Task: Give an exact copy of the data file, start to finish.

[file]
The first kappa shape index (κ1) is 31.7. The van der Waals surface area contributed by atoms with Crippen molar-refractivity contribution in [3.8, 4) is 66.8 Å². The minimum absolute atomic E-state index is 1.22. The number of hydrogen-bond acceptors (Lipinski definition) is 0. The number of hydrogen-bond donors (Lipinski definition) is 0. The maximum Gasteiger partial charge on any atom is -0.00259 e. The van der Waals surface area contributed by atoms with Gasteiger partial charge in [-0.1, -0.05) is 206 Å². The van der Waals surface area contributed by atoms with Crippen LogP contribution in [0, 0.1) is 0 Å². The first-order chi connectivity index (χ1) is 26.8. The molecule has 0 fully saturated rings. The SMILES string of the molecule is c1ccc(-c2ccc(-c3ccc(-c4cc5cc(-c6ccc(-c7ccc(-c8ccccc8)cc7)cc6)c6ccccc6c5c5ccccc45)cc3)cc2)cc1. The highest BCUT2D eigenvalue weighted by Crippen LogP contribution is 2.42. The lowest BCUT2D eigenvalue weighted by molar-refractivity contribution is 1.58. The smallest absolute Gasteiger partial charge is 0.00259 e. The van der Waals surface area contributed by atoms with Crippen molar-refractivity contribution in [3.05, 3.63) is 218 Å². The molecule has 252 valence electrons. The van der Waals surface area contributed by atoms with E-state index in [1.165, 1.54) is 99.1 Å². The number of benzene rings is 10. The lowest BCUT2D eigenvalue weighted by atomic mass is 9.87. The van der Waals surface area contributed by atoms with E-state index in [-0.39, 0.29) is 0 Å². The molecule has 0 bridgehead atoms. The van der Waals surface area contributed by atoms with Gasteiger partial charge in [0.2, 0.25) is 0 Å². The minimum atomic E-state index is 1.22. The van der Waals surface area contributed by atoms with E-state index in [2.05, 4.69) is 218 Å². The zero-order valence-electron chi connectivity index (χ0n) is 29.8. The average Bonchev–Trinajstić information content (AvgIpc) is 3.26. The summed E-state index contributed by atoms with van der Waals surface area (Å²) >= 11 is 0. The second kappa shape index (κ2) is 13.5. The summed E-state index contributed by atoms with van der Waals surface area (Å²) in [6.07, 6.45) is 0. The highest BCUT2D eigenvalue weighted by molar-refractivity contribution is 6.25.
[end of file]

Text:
The first kappa shape index (κ1) is 31.7. The van der Waals surface area contributed by atoms with Crippen molar-refractivity contribution in [3.8, 4) is 66.8 Å². The minimum absolute atomic E-state index is 1.22. The number of hydrogen-bond acceptors (Lipinski definition) is 0. The number of hydrogen-bond donors (Lipinski definition) is 0. The maximum Gasteiger partial charge on any atom is -0.00259 e. The van der Waals surface area contributed by atoms with Gasteiger partial charge in [-0.1, -0.05) is 206 Å². The van der Waals surface area contributed by atoms with Crippen LogP contribution in [0, 0.1) is 0 Å². The first-order chi connectivity index (χ1) is 26.8. The molecule has 0 fully saturated rings. The SMILES string of the molecule is c1ccc(-c2ccc(-c3ccc(-c4cc5cc(-c6ccc(-c7ccc(-c8ccccc8)cc7)cc6)c6ccccc6c5c5ccccc45)cc3)cc2)cc1. The highest BCUT2D eigenvalue weighted by Crippen LogP contribution is 2.42. The lowest BCUT2D eigenvalue weighted by molar-refractivity contribution is 1.58. The smallest absolute Gasteiger partial charge is 0.00259 e. The van der Waals surface area contributed by atoms with Crippen molar-refractivity contribution in [3.05, 3.63) is 218 Å². The molecule has 252 valence electrons. The van der Waals surface area contributed by atoms with E-state index in [1.165, 1.54) is 99.1 Å². The number of benzene rings is 10. The lowest BCUT2D eigenvalue weighted by atomic mass is 9.87. The van der Waals surface area contributed by atoms with E-state index in [-0.39, 0.29) is 0 Å². The molecule has 0 bridgehead atoms. The van der Waals surface area contributed by atoms with Gasteiger partial charge in [0.2, 0.25) is 0 Å². The minimum atomic E-state index is 1.22. The van der Waals surface area contributed by atoms with E-state index in [2.05, 4.69) is 218 Å². The zero-order valence-electron chi connectivity index (χ0n) is 29.8. The average Bonchev–Trinajstić information content (AvgIpc) is 3.26. The summed E-state index contributed by atoms with van der Waals surface area (Å²) >= 11 is 0. The second kappa shape index (κ2) is 13.5. The summed E-state index contributed by atoms with van der Waals surface area (Å²) in [6.07, 6.45) is 0. The highest BCUT2D eigenvalue weighted by molar-refractivity contribution is 6.25.